Film captures wasted wavelengths of light to boost solar cell efficiency
Solar cells are one of the most important technologies in the transition to renewable energy, but there’s still plenty of room for improvement. Researchers at New York University (NYU) Tandon have now developed a thin film that boosts solar cell efficiency by converting wasted wavelengths of light into ones that can be used to produce electricity.
Silicon is the material of choice for most solar cells in use today, but while it excels at absorbing the red end of the visible spectrum of sunlight, it all but ignores shorter wavelengths like ultraviolet and blue light. Scientists have been experimenting with different solar cell designs, materials and dyes that might be able to make use of more of the spectrum, but so far it’s been tricky to make meaningful headway.
Now, the NYU Tandon researchers may have made a breakthrough, with a thin film that can convert UV and blue photons from sunlight into near-infrared photons. The film could be used to boost the efficiency of an existing silicon solar cell by essentially allowing it to harvest energy that would otherwise go to waste.
Importantly, it doesn’t block the other wavelengths of light that silicon can readily tap into. And as an added bonus, reducing the amount of UV radiation that hits the solar cell can help them last longer.
The film is made up of an inorganic perovskite material doped with small amounts of ytterbium. The perovskite is adept at absorbing blue light and transferring that energy to the ytterbium, which emits it as near-infrared light. These red photons can then be picked up by the silicon solar cell, supplementing its usual diet coming directly from the Sun.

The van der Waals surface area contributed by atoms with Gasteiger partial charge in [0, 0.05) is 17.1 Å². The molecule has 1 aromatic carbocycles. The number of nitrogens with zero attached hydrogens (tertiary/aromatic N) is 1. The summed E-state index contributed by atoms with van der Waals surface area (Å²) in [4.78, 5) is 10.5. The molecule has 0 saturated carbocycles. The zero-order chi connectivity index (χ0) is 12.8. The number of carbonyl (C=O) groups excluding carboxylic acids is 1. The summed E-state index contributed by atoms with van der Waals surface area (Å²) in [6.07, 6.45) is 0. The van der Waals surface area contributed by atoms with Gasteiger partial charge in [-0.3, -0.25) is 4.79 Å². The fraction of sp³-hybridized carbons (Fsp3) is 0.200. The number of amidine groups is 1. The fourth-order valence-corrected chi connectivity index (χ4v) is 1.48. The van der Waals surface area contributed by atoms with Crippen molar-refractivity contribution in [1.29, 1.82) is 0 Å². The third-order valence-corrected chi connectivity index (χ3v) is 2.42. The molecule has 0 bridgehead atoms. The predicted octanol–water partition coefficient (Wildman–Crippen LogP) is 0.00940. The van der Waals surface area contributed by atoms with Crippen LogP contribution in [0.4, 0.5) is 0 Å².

In tests, the team found that the film could convert blue photons to red with an efficiency of 82.5 percent. It’s important not to get this figure confused with the efficiency of the solar cell itself – those are still hovering in the mid-20s for silicon – but this new film should help boost that. To what extent is a question for further tests to address.
The researchers have already experimented with ways to improve their design. In a follow-up study, they changed the temperature of the production process to reduce the amount of bismuth that escapes the material. The resulting films boasted blue to red photon conversion efficiencies as high as 95 percent.
And there might still be room to go higher. The team says it could be possible to break the 100-percent efficiency barrier, which would mean that more red photons are being emitted than the number of blue photons striking the film. The path to that potential breakthrough remains murky for now though.
“We do not exactly know yet (how to boost efficiency over 100 percent),” Eray Aydil, lead author of the study, told New Atlas. “However, we have some ideas based on the hypothesis of how emission happens in the first place. We are taking two routes – (1) conducting experiments to find out about the details of what makes this material special, and (2) we are exploring similarly structured materials with different elemental substitutions.”
The research was published in the journal Materials Horizons.
Source: NYU Tandon